Dana Tanyeri, Managing Editor
By Valerie Killifer, Contributing Editor
Published: Winter 2014
Krista was quoted in this article by Restaurant Development + Design magazine, excerpted below.
Shopping for Restaurant Customers
While supermarkets that feature dining areas aren’t a new trend in the U.S., the push to create the ultimate shopping and dining experience is changing the way consumers view a trip to the grocery store. It also changes the way restaurant operators view their competition.
“Supermarkets are targeting the restaurant customer because prepared foods have become a strong avenue for growth for retailers. They have the ability to offer restaurant-quality meals for reasonable prices, and many supermarkets are doing so in creative, innovative ways,” notes Wade Hanson, a principal at Technomic, the Chicago-based market research firm. “Consumers now view supermarkets as a very real alternative to restaurant dining in many instances.”
One reason for grocers’ interest in the restaurant business is that it represents a way for them to stave off sales erosion brought on by other retailers entering the grocery business. As a result, restaurants face potential sales declines as supermarkets cash in on dining occasions that were once outside of their realm.
In-Store Dining Redesigned
As part of Hy-Vee’s restaurant evolution, the company is making significant design changes to its in-store dining areas. The upgrades include new booths, tables, lighting and decor. Additionally, Hy-Vee’s restaurants will feature liquor sales for the first time, with Market Cafes selling wine and beer and Market Grill locations featuring a full bar. The restaurants also will have several flat-screen televisions, as do many QSR and casual-dining players.
“Based on our research and the listening that we did [from customer input], this is what a large number of our customers are looking for in the evening as compared to a self-service or food-court type of atmosphere that’s been popular at lunch,” Comer says. “We want our restaurants to reflect the culinary expertise we now have. With the introduction of more trained chefs and foodservice experts in our stores, this is the next logical step.”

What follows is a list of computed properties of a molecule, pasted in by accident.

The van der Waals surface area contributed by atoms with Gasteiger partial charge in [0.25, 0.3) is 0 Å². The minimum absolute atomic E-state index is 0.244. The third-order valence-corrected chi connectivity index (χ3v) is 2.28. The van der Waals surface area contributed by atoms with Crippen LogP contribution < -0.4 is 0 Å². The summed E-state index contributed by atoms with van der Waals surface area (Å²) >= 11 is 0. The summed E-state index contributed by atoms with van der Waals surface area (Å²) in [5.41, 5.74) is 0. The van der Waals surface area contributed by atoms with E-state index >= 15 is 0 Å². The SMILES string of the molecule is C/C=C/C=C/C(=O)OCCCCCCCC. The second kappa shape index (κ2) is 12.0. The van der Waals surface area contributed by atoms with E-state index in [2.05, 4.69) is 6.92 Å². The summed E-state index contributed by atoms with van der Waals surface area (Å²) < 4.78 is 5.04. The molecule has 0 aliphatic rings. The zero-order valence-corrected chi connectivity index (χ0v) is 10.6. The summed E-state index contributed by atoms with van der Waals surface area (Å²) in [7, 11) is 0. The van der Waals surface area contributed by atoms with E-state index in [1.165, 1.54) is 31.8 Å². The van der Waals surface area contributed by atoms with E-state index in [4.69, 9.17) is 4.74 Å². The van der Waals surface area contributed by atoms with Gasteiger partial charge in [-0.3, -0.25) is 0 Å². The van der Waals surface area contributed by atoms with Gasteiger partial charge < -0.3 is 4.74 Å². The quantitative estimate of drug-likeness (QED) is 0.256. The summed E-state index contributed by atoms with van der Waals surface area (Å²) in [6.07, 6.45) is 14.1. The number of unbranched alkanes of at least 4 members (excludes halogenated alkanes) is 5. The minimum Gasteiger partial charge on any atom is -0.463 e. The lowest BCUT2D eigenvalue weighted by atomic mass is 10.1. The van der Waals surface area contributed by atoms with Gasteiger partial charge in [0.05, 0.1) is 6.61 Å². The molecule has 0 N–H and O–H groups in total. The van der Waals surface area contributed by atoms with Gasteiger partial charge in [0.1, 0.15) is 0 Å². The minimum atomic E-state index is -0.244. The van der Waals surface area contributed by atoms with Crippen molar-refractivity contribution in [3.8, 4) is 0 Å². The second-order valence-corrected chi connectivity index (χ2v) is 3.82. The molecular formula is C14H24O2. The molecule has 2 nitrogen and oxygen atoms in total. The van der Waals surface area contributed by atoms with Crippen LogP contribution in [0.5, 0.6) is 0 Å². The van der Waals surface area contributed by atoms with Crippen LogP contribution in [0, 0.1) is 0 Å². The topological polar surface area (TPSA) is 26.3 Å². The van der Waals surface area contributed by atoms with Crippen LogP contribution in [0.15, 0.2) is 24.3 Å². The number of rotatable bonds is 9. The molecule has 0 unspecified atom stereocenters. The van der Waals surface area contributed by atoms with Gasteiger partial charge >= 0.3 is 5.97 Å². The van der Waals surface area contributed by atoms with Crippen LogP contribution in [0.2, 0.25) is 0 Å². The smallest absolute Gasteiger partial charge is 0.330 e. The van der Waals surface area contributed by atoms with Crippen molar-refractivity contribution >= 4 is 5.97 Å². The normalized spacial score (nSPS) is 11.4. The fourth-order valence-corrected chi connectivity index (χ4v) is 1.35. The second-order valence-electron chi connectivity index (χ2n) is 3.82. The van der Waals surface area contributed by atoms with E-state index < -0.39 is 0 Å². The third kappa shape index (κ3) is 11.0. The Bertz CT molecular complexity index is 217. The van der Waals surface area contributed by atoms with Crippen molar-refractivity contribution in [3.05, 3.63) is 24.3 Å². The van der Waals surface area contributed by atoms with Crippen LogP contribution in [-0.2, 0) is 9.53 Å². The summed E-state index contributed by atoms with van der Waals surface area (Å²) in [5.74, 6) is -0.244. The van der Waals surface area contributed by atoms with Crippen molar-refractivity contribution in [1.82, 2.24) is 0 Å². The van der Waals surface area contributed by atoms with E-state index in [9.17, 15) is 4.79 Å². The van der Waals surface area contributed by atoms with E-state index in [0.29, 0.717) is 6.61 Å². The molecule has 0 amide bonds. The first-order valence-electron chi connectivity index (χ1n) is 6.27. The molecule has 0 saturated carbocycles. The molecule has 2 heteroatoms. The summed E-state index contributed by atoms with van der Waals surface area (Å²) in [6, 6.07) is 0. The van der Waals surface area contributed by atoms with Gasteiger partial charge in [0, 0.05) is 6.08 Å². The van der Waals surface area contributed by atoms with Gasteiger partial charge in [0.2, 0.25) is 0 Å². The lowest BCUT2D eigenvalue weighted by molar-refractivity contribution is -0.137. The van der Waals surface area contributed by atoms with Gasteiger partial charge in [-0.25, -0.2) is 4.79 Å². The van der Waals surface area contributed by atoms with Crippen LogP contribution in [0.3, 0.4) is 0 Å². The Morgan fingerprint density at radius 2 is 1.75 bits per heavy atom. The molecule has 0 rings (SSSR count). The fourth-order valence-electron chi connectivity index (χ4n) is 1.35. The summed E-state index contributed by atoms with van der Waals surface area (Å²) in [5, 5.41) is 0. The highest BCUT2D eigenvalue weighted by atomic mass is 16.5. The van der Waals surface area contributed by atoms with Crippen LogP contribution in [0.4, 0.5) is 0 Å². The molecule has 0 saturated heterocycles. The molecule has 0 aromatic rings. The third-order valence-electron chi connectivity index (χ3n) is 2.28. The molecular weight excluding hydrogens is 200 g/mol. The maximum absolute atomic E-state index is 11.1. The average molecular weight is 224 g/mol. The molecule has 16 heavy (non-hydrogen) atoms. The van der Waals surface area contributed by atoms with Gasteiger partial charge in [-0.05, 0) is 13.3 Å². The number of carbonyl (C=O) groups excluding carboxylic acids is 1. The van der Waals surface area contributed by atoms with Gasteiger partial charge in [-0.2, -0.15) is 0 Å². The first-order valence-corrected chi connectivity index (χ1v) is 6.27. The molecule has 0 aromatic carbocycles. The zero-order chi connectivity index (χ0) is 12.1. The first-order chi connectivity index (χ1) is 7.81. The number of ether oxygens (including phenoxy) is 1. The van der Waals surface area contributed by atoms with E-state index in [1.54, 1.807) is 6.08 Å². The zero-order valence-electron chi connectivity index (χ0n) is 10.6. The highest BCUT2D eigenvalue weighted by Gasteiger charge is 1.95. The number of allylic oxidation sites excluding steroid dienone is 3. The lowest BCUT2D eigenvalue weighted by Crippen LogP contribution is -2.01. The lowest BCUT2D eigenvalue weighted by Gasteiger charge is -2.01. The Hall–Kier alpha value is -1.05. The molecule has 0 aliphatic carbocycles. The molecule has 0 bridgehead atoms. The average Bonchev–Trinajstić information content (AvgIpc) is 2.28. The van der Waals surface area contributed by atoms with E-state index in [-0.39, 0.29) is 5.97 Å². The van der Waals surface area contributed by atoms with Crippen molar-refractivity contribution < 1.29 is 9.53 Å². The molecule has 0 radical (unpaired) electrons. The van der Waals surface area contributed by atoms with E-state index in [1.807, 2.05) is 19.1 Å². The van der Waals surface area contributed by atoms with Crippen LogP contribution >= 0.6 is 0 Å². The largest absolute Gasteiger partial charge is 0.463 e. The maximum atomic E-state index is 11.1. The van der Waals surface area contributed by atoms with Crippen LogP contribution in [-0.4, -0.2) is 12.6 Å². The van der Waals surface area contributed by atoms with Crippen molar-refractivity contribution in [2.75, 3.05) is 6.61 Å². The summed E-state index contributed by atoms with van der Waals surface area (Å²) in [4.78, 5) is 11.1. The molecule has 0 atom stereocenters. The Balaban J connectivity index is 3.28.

Similar to other supermarkets, Hy-Vee now designs its spaces to be more inviting to shoppers and to evoke a separate feel from consumers’ shopping experience. The goal is to capture more of the consumer’s food dollar, now being spent at restaurant operations across the street and across the country.
“All of the spaces are being designed with purpose,” says interior designer Krista Watterworth, who has designed restaurants for the Food Network television show “Restaurant: Impossible.” She explains, “It’s really about creating intimacy in the vastness of the commercial space.”
Additionally, these supermarket restaurants feature natural materials such as wood and flooring that differ from what consumers experience in the grocery space. More important, the dine-in areas do not reflect the design or experience of a food court.
“The way we live, we’re on the fly constantly, so grocers are creating a space where people can stop and sit for 20 minutes and make that part of their shopping routine,” Watterworth says. “It’s a great way for people to relax, and it’s also a great way to advertise products. The way that we market today is so much more organic, and I think that’s part of this whole thing. Our lives are becoming more integrated with our needs, both our commercial needs and our product needs.”
To combat the consumer mindset that supermarkets and grocery stores can’t deliver an intimate and comfortable restaurant experience, retailers continue to look for ways they can lead the trend, rather than go along with it.
Read the entire article at rddmag.com.